Review: Game of Thrones: Episode Five – A Nest of Vipers

In ancient Greek mythology, Zeus punishes Sisyphus by tasking him with rolling a boulder up a hill; each time Sisyphus is about to reach the top, the boulder slips from his grasp and falls back down the hill. Episode Five – A Nest of Vipers is that moment for Telltale’s Game of Thrones series. After such steady, surprising progression with the previous two episodes, Telltale lets slip and nearly sends the entire effort back to the bottom — if not for the episode’s stellar ending that finally forces the player to make a decision that matters.

A Nest of Vipers begins where Sons of Winter leaves off: with Ramsay Snow. In classic Ramsay fashion, the situation turns from tense to gruesome in a flash and only gets worse from there. It’s hard to tell exactly what happened with Telltale’s muddy art style obfuscating many of the finer details, but all the same, I guess it’s a weird criticism that “the flayed skin texture just wasn’t detailed enough for my taste.” The scene is effective nonetheless, but it highlighted a “meta” criticism that probably doesn’t get brought up often enough with episodic games: this episode took too long to come out.

Plain and simple, when it’s revealed which character is unfortunate enough to have earned Ramsay’s focus, I couldn’t remember at all who that character was or how they fit into the plot. I had a vague recollection, but nothing concrete, and that’s even considering that the scene directly follows the recap of events from the previous episode. People complain that it’s tough keeping track of characters, plotlines and subplots in the HBO show, and a new episode of that comes out once a week; Sons of Winter, the previous episode of Telltale’s series, released nearly two months ago. Granted, this is a criticism that will only last until the next episode closes out the season and players can play the entire thing in one shot, but it speaks to the state of episodic gaming when nobody outside of Telltale even knows when that episode will be released. There’s no set schedule to follow, no “tune in Sundays at 9pm” equivalent. It’s whenever Telltale finishes it, and that’s not a date I can mark on my calendar or something I can look forward to. So now, even with the episode ending with a bang, all that momentum will slowly drain over the course of the next few months or however long it takes for Episode Six to come out.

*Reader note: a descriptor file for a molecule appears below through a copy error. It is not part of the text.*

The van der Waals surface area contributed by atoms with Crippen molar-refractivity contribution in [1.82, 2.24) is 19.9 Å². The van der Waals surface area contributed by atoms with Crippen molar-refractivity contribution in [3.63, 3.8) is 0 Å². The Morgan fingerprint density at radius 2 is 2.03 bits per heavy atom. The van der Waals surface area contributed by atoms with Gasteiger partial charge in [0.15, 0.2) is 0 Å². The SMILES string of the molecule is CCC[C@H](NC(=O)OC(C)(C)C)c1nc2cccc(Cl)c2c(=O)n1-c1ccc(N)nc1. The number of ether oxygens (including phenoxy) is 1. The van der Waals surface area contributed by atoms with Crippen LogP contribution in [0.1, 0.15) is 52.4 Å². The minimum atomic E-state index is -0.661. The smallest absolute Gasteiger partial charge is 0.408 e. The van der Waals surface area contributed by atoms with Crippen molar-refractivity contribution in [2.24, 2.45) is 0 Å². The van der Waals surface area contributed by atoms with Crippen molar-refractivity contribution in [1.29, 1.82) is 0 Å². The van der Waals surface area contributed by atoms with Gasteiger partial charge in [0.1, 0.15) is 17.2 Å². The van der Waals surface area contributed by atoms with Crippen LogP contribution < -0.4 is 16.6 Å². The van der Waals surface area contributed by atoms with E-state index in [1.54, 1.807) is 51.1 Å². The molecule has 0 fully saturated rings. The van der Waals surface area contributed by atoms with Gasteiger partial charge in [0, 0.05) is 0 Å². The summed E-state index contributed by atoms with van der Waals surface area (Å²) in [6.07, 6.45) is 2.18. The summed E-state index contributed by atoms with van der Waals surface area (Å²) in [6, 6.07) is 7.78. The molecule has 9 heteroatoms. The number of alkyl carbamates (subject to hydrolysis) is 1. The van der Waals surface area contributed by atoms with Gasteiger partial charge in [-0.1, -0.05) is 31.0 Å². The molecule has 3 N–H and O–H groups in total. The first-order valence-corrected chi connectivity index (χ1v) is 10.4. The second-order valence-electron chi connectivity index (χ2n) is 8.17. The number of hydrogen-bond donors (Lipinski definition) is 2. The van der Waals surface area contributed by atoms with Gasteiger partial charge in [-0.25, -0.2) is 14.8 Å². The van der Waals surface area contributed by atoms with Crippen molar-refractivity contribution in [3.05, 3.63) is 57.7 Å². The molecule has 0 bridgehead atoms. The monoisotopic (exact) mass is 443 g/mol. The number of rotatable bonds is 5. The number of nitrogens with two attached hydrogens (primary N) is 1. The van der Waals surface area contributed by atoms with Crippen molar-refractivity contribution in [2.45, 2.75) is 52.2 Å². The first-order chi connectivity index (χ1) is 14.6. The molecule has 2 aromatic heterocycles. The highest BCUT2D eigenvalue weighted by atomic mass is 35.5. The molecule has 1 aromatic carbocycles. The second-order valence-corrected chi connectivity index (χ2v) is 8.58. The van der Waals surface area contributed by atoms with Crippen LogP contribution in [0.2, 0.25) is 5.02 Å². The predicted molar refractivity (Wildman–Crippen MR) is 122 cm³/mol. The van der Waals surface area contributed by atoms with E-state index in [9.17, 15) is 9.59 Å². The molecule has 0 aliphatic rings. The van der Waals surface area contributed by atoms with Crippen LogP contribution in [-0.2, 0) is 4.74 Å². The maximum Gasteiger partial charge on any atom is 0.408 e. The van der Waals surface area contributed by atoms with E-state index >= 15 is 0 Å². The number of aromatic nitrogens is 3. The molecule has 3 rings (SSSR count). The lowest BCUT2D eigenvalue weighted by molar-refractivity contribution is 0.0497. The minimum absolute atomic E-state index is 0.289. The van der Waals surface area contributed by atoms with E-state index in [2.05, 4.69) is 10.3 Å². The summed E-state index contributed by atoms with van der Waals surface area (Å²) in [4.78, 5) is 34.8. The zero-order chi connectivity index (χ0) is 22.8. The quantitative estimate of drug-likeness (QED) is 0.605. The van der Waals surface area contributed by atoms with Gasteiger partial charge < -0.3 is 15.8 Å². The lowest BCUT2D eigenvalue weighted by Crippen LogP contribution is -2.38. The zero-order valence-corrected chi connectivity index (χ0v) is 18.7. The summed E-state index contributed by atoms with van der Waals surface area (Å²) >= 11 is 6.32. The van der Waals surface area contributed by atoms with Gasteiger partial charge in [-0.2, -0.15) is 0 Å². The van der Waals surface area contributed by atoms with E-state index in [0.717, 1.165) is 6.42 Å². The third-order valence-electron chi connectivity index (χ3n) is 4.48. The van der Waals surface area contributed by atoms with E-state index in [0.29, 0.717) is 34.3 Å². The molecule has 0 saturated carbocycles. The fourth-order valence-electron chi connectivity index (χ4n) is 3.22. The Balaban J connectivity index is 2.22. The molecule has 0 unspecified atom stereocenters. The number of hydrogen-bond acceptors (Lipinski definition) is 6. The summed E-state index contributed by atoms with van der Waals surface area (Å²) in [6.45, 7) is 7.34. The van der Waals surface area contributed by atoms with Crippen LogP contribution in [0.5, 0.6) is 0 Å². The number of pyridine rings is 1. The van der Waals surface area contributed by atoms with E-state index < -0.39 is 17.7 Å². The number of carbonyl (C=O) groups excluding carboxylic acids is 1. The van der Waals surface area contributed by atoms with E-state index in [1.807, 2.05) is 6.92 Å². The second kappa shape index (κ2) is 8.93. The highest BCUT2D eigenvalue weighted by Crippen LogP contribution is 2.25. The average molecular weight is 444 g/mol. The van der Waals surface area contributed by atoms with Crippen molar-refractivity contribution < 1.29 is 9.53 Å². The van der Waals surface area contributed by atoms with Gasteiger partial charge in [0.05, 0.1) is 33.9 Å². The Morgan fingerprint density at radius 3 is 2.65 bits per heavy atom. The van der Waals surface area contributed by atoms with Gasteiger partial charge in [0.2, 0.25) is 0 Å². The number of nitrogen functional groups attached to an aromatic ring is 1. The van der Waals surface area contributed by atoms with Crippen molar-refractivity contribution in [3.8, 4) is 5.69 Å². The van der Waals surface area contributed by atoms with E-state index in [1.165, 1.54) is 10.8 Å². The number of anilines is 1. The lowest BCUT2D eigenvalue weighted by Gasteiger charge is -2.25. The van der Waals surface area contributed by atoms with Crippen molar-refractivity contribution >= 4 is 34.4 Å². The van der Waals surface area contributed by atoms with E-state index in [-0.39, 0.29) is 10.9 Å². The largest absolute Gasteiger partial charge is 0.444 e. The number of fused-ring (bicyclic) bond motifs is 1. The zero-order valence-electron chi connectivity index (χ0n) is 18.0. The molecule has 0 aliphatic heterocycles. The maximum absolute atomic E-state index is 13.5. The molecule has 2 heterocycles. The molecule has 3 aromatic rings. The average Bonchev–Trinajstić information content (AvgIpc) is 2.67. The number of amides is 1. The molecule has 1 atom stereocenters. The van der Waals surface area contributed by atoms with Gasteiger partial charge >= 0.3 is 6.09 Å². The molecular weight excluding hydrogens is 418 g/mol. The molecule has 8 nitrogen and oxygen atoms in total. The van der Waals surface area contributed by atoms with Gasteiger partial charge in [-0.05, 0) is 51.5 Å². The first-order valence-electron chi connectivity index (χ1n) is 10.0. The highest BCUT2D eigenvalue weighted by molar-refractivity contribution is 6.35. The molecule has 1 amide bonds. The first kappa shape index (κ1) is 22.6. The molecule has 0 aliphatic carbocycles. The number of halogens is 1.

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Ramsay’s section highlights the other big criticism with this game: decisions do not matter. Ramsay wants to lead Rodrik somewhere and tells him to leave his sword. Originally, I chose to leave Rodrik’s sword there, to which Ramsay responds, “That was easy. Feels good, doesn’t it?” But I wanted to see what would happen if Rodrik refused, and the outcome is the same; Ramsay simply takes the sword anyway and says, “That was easy. Feels good, doesn’t it?” Later, Ramsay mentions an alliance Rodrik forged in the previous episode and wants to know how it came about. You have several options to explain it to Ramsay, but I chose to remain silent instead yet received the same response: Ramsay puts his hand on Rodrik’s shoulder and says, “Glad we sorted this out. Thank you for being so forthcoming.” Unless that was supposed to be sarcasm, I’m not sure my silence really registered with Ramsay.